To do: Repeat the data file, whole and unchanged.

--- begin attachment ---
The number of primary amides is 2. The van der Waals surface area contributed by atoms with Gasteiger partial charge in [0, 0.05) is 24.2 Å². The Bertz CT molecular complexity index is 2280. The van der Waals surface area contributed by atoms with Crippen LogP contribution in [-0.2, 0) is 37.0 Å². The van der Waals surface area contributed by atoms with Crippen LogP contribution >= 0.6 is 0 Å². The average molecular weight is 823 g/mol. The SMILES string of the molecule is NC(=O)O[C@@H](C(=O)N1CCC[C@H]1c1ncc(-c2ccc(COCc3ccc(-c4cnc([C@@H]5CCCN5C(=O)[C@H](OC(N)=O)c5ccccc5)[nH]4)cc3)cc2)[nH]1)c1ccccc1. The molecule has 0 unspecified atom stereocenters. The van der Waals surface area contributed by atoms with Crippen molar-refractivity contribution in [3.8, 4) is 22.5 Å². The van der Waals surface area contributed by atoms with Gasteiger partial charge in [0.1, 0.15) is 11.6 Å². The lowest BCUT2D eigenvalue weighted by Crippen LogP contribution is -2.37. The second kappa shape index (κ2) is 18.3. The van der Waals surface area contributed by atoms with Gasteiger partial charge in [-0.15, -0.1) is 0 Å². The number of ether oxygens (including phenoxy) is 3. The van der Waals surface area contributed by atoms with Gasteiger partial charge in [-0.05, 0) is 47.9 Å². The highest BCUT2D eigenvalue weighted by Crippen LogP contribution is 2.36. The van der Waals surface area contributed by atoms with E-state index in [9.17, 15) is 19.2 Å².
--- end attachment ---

The number of primary amides is 2. The van der Waals surface area contributed by atoms with Gasteiger partial charge in [0, 0.05) is 24.2 Å². The Bertz CT molecular complexity index is 2280. The van der Waals surface area contributed by atoms with Crippen LogP contribution in [-0.2, 0) is 37.0 Å². The van der Waals surface area contributed by atoms with Crippen LogP contribution >= 0.6 is 0 Å². The average molecular weight is 823 g/mol. The SMILES string of the molecule is NC(=O)O[C@@H](C(=O)N1CCC[C@H]1c1ncc(-c2ccc(COCc3ccc(-c4cnc([C@@H]5CCCN5C(=O)[C@H](OC(N)=O)c5ccccc5)[nH]4)cc3)cc2)[nH]1)c1ccccc1. The molecule has 0 unspecified atom stereocenters. The van der Waals surface area contributed by atoms with Crippen molar-refractivity contribution in [3.8, 4) is 22.5 Å². The van der Waals surface area contributed by atoms with Gasteiger partial charge in [0.1, 0.15) is 11.6 Å². The lowest BCUT2D eigenvalue weighted by Crippen LogP contribution is -2.37. The second kappa shape index (κ2) is 18.3. The van der Waals surface area contributed by atoms with Gasteiger partial charge in [-0.15, -0.1) is 0 Å². The number of ether oxygens (including phenoxy) is 3. The van der Waals surface area contributed by atoms with Gasteiger partial charge in [-0.05, 0) is 47.9 Å². The highest BCUT2D eigenvalue weighted by Crippen LogP contribution is 2.36. The van der Waals surface area contributed by atoms with E-state index in [9.17, 15) is 19.2 Å².